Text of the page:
PM signs Papua New Guinea Electrification Partnership with Australia, US, Japan and US


The Prime Minister Peter O’Neill has signed the Papua New Guinea Electrification Partnership with Australia, Japan, the United States and New Zealand, whose aim is to provide power to 70 per cent of the country’s population by 2030. Currently, only 13 per cent of PNG’s population has reliable access to electricity.

Signatories to the PNG Electrification Partnership. From Left: Australian PM Scott Morrison, Japan President Shinzo Abe, PNG PM Peter O’Neill, NZ PM Jacinda Ardern and US VP Mike Pence.

The agreement was signed with the Australian Prime Minister Scott Morrison, the US Vice-President Mike Pence, the Japanese Prime Minister Shinzo Abe, and the New Zealand Prime Minister Jacinda Ardern on Sunday during the APEC Leaders Meeting.

It is reported that the anticipated cost will be US$1.7 billion.

The planned investment will be in new generation capacity, as well as transmission and distribution lines with the aim of connecting households, service providers and businesses to the grid.

‘Continued efforts to improve institutional and regulatory frameworks are also required in order to unlock private investment,’ a statement from Scott Morrison said.

Australia will reportedly provide A$25 million to the project in its first year.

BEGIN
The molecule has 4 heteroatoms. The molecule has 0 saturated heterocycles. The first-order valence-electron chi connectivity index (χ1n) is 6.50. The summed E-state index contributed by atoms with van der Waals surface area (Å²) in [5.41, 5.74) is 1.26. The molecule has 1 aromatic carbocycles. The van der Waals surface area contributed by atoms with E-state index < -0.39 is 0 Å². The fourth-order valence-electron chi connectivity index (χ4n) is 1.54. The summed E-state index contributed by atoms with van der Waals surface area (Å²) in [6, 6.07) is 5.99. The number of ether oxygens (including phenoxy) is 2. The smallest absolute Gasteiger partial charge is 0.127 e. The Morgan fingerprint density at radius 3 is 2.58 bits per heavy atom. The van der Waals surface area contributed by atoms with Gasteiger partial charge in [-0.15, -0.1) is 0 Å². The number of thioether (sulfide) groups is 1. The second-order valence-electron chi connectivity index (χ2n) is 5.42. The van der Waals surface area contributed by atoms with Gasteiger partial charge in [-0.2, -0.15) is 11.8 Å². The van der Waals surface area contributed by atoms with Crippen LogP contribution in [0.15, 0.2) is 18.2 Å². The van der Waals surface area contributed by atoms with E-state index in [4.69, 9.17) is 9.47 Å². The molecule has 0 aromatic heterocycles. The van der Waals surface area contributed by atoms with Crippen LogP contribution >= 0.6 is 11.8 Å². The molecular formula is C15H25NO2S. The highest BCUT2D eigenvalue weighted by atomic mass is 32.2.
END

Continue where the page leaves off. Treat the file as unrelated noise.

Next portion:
PNG currently has operational power generation capacity of about 250MW across its three electricity grids—Port Moresby, Ramu and Gazelle—but the government’s stated goal is have about 1000 MW of installed capacity by 2030.

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‘At the moment, vast swathes of PNG go dark at night,’ the statement said.

‘The new initiative aims to lift living standards by providing power to essential services like schools and hospitals, as well as helping local businesses to grow.

The agreement is described as aiming at ‘principles-based, sustainable infrastructure development that is transparent, non-discriminatory, environmentally responsible, promotes fair and open competition, upholds robust standards, meets the genuine needs of the people of Papua New Guinea and avoids unsustainable debt burdens.’

More than half of PNG’s power comes from hydro, and it is likely this will continue to be a major emphasis of the planned roll out.


‘The partnership is intended to be delivered in alignment with Papua New Guinea’s own plans and priorities and implemented in close conjunction with PNG Power Limited,’ the Morrison statement said.

‘It signals a strong commitment from these countries to supporting growth enabling investment in key economic infrastructure in Papua New Guinea.’

Beyond the obvious benefits to PNG, the deal appears designed to counter the influence of China in the Pacific.

In September, there were reports that China was pressuring PNG to sign a US$1.25 billion deal for a new 180MW hydro plant ahead of the APEC summit.

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